Hartford HealthCare Takes "Community" Out of Windham Hospital

When a family thinks of their local hospital, one of the first things that come to mind is: That is where I gave birth to my three children.  Or - that is where your grandfather was born.  

Hospitals are a place where lives begin, lives are saved, and lives end.  For over 75 years, Windham Community Memorial Hospital was at the core of the health and care for people in the rural, northeast "Quiet Corner" of Connecticut.

Multiple independent, nonprofit hospitals have been acquired by large health systems, such as Hartford HealthCare and Yale New Haven Health Systems. Our state has gone from close to 30 independent hospitals in 2000, to only 4 in 2020.

Some good things have come of these acquisitions and some bad - namely higher costs for care and loss of local services.

In Windham, Hartford HealthCare has taken over the local hospital and slowly siphoned the "community" out of the already medically under-served region of the state. In 2015, Windham's Intensive Care Unit was downgraded to a lesser service. This prompted patients to be sent to other Hartford HealthCare hospitals in Norwich, Hartford, New Britain, and beyond.

Fast forward to June 2020 when Hartford HealthCare closed the labor and delivery unit of Windham Hospital and sent pregnant mothers in labor 20 or 30 miles away to Norwich or Hartford on narrow, rural two-lane roads.  Their reason: Not enough births were happening at Windham Hospital for the service to safely continue.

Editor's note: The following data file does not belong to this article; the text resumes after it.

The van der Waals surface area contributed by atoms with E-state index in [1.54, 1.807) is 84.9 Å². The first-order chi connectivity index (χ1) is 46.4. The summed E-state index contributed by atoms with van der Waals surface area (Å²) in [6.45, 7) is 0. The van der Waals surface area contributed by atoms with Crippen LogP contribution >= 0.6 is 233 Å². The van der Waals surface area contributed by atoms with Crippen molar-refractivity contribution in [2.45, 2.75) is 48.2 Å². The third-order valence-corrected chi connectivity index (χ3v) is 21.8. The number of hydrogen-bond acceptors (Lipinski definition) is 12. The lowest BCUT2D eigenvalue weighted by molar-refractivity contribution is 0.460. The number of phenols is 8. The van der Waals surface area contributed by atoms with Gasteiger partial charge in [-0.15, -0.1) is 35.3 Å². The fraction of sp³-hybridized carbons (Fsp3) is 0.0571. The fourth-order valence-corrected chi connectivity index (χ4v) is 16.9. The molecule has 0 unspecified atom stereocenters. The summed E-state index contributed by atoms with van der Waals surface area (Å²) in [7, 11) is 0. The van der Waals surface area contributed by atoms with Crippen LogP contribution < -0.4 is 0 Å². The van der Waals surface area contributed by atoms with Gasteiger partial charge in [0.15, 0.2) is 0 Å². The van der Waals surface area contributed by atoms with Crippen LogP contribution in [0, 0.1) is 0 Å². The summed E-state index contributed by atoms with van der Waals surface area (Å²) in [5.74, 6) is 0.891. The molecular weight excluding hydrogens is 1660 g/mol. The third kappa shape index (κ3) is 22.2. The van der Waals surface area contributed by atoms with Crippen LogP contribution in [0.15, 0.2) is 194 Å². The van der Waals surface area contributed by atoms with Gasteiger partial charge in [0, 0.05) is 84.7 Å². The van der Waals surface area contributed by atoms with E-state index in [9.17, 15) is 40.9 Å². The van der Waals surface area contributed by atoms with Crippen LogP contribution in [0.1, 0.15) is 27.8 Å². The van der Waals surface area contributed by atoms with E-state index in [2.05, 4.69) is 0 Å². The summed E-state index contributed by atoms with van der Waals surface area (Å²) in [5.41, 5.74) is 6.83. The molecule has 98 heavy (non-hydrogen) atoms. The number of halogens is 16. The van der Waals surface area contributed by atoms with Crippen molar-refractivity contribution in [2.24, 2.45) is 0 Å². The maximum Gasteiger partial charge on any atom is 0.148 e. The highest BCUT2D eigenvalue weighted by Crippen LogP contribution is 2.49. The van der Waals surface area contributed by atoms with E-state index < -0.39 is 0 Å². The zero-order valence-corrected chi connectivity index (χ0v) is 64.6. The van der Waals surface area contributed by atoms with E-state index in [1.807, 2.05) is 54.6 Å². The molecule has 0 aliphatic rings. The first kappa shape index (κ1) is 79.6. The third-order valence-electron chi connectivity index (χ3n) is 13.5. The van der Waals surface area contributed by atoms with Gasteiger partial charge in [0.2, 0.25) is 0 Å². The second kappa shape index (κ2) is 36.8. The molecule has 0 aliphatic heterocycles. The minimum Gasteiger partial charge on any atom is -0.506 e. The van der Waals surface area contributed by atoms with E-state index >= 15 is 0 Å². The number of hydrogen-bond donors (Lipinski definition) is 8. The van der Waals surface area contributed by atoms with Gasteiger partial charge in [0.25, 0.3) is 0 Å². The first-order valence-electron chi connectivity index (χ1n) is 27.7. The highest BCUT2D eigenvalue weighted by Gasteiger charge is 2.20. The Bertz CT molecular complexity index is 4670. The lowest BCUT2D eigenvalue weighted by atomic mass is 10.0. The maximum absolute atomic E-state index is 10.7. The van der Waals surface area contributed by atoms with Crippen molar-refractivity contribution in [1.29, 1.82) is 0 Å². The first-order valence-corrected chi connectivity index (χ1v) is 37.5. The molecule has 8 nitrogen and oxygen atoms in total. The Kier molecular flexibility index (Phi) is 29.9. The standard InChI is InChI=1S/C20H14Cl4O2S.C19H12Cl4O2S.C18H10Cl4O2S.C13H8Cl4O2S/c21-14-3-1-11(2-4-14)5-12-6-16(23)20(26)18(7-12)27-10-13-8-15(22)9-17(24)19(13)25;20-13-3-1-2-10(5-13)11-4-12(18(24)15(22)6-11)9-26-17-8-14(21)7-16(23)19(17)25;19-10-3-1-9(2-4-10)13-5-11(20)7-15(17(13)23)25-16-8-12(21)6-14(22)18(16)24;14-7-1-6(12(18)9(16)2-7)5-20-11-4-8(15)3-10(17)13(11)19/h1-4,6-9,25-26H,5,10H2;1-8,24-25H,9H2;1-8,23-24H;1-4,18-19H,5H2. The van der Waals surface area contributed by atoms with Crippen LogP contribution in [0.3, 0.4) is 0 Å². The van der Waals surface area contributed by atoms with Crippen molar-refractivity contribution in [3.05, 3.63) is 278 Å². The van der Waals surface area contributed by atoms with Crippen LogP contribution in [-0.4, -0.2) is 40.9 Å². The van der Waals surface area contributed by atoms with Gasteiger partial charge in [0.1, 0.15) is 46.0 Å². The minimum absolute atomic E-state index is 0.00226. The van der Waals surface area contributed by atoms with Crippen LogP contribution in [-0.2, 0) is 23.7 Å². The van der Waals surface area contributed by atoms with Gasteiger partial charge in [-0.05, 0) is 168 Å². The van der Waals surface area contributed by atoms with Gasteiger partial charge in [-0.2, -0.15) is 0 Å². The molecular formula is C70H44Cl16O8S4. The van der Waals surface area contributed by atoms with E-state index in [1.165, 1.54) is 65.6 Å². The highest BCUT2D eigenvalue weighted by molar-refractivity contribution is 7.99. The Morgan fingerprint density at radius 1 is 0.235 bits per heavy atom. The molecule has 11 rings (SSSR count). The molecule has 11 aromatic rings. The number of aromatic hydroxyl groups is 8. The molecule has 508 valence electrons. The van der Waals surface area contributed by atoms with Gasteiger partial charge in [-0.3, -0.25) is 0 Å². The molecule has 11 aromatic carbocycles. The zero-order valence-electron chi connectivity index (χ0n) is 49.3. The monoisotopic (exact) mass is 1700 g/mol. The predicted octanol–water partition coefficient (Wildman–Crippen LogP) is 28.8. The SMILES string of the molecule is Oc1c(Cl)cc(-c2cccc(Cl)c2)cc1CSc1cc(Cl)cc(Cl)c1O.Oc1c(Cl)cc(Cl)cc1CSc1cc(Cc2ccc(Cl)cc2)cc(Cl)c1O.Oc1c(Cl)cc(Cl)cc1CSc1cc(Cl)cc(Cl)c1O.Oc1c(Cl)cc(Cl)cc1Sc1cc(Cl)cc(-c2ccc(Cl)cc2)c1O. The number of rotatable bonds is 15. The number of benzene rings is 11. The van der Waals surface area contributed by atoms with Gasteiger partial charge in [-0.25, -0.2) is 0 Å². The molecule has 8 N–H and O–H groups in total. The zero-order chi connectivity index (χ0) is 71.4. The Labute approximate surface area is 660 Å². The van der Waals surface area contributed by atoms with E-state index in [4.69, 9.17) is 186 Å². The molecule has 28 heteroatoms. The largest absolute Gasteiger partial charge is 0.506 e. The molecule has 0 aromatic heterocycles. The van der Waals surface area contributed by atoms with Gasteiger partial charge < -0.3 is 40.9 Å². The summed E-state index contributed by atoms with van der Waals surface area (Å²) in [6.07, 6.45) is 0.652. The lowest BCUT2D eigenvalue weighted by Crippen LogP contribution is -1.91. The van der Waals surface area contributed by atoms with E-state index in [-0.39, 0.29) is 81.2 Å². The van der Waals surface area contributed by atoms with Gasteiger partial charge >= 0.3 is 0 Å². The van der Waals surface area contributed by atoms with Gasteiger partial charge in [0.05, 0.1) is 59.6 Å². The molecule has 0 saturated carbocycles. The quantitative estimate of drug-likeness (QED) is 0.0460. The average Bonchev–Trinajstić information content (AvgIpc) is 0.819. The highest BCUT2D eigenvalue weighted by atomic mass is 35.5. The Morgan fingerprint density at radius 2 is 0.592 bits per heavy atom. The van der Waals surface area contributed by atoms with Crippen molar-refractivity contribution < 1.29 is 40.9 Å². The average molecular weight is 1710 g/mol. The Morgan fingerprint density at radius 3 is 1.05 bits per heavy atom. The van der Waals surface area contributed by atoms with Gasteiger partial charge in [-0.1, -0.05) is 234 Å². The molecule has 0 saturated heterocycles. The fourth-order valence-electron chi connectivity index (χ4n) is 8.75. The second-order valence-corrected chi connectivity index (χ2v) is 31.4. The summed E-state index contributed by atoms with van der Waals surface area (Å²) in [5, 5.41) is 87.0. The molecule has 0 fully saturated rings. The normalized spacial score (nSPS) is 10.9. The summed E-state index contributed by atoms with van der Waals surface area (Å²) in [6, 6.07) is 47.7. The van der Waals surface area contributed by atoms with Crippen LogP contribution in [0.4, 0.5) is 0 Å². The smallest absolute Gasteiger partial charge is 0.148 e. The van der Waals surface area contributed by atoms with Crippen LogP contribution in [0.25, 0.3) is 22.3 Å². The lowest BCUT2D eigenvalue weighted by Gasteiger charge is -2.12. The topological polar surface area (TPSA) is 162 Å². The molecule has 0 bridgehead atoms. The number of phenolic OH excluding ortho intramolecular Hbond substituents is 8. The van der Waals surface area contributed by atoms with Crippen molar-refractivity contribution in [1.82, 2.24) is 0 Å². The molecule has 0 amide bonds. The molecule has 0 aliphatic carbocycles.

This step was taken, based upon a situation created by Hartford HealthCare's own decisions: diminished services (such as the closure of the ICU in 2015), the loss of a local OB-GYN practice unwilling to deliver babies at Windham, and several years of diverting deliveries to other hospitals. All the while - the Windham area has not lost a significant population of women of child-bearing age.

Hartford HealthCare did not file for permission from the state oversight agency to close Windham Hospital's labor and delivery unit until September 2020. 

When the alarming news became public in 2020, a diverse coalition of community residents and advocates, Windham United to Save Our Healthcare, joined together to fight to restore labor and delivery to Windham Hospital. The group collected hundreds of petition signatures, organized public events, got two local towns to pass resolutions opposing the closure, submitted testimony and research to the state, and solicited media coverage. Universal Health Care is part of the active coalition.

The state oversight agency, Office of Health Strategy (OHS), started the review process last fall and held a Certificate of Need hearing on November 10, 2021. OHS has the authority to grant permission to permanently close Windham Hospital's labor and delivery unit or it can order Hartford HealthCare to restore services. Dozens of activists and advocates weighed in at the hearing and asked for labor and delivery to be restored in Windham. All eyes are on OHS now.  

Read more about the loss of rural health care in this NBC news article, which features the Windham Hospital fight.